Starred Review ALA Booklist
*Starred Review* Perhaps a bright young man who is fourth in his graduating class, captain of the debate team, and on his way to an Ivy League school shouldn't have too many worries. But Justyce McAllister's grades have no influence on the police officer who handcuffs him while he's trying to help his inebriated ex-girlfriend. The African American teen is shocked and angered when the officer is cleared of all charges, and so he turns to the written work of Martin Luther King Jr. for direction, inspiration, and therapy. He presents a simple question to the late civil rights leader: "What would you do, Martin?" After Justyce witnesses the fatal shooting of his best friend by an off-duty officer, and his name is negatively spread through the media, he begins to withdraw from friends and family, only finding solace in his teacher, new girlfriend, and his continued ruminative letter writing to Dr. King. Stone's debut confronts the reality of police brutality, misconduct, and fatal shootings in the U.S., using an authentic voice to accurately portray the struggle of self-exploration teens like Justyce experience every day. Teens, librarians, and teachers alike will find this book a godsend in assisting discussions about dealing with police, as well as the philosophical underpinnings of King's work. Vivid and powerful.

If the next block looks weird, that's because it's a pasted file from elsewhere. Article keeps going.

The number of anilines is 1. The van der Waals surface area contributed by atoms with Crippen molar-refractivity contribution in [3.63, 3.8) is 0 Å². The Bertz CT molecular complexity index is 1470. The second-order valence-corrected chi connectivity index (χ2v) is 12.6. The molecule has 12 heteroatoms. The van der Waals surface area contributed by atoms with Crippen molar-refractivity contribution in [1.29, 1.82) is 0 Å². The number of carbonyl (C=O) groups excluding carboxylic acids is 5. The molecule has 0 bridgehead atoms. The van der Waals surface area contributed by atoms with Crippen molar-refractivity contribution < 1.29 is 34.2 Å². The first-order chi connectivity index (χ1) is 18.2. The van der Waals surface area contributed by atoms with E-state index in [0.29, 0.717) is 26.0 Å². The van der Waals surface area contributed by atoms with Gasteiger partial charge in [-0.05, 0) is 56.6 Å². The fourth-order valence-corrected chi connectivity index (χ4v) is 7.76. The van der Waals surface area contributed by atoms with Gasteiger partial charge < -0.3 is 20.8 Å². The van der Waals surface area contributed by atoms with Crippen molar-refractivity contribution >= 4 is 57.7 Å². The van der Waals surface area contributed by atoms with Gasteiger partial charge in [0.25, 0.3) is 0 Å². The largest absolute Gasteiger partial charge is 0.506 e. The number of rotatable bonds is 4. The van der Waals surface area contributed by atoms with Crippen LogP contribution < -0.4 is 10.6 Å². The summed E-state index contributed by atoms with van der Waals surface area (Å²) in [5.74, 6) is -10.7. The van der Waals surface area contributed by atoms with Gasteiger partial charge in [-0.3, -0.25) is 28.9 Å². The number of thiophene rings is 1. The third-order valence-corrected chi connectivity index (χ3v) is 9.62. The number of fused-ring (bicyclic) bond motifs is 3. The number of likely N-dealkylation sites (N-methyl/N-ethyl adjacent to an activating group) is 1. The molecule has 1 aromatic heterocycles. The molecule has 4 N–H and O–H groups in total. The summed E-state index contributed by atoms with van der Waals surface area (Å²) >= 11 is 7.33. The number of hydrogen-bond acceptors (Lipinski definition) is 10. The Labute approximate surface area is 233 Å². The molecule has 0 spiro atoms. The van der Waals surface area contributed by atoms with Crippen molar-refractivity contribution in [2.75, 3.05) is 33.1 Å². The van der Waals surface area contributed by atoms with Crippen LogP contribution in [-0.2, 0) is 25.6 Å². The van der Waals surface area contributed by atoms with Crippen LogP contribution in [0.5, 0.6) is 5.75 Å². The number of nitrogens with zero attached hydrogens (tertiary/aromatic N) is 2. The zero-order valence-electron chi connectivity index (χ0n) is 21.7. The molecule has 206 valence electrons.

Reviewing Agencies: - Find Other Reviewed Titles
Starred Review ALA Booklist (Tue Aug 01 00:00:00 CDT 2017)
Horn Book (Sun Apr 01 00:00:00 CDT 2018)
Kirkus Reviews
Publishers Weekly
School Library Journal (Fri Sep 01 00:00:00 CDT 2017)
Wilson's High School Catalog
William C. Morris Award Finalist
Word Count: 39,880
Reading Level: 4.8
Interest Level: 9-12
Accelerated Reader: reading level: 4.8 / points: 6.0 / quiz: 192070 / grade: Upper Grades
Reading Counts!: reading level:5.4 / points:11.0 / quiz:Q72341
Guided Reading Level: J
chapter 1

From where he's standing across the street, Justyce can see her: Melo Taylor, ex-­girlfriend, slumped over beside her Benz on the damp concrete of the FarmFresh parking lot. She's missing a shoe, and the contents of her purse are scattered around her like the guts of a pulled party popper. He knows she's stone drunk, but this is too much, even for her.